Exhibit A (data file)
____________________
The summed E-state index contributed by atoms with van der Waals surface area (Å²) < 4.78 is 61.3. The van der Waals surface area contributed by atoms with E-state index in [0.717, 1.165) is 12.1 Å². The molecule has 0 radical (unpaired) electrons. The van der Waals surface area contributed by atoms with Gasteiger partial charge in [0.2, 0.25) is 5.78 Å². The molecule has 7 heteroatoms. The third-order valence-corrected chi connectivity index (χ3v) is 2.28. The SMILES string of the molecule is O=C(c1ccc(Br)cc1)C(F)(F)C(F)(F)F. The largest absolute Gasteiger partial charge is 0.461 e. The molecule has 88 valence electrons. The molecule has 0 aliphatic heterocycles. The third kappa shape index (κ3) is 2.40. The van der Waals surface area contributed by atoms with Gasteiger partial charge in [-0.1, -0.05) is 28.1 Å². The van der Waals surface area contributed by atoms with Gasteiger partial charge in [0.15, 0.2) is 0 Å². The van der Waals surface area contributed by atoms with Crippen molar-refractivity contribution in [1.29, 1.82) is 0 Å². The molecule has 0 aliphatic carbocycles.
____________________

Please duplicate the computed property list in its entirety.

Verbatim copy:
The summed E-state index contributed by atoms with van der Waals surface area (Å²) < 4.78 is 61.3. The van der Waals surface area contributed by atoms with E-state index in [0.717, 1.165) is 12.1 Å². The molecule has 0 radical (unpaired) electrons. The van der Waals surface area contributed by atoms with Gasteiger partial charge in [0.2, 0.25) is 5.78 Å². The molecule has 7 heteroatoms. The third-order valence-corrected chi connectivity index (χ3v) is 2.28. The SMILES string of the molecule is O=C(c1ccc(Br)cc1)C(F)(F)C(F)(F)F. The largest absolute Gasteiger partial charge is 0.461 e. The molecule has 88 valence electrons. The molecule has 0 aliphatic heterocycles. The third kappa shape index (κ3) is 2.40. The van der Waals surface area contributed by atoms with Gasteiger partial charge in [-0.1, -0.05) is 28.1 Å². The van der Waals surface area contributed by atoms with Gasteiger partial charge in [0.15, 0.2) is 0 Å². The van der Waals surface area contributed by atoms with Crippen molar-refractivity contribution in [1.29, 1.82) is 0 Å². The molecule has 0 aliphatic carbocycles.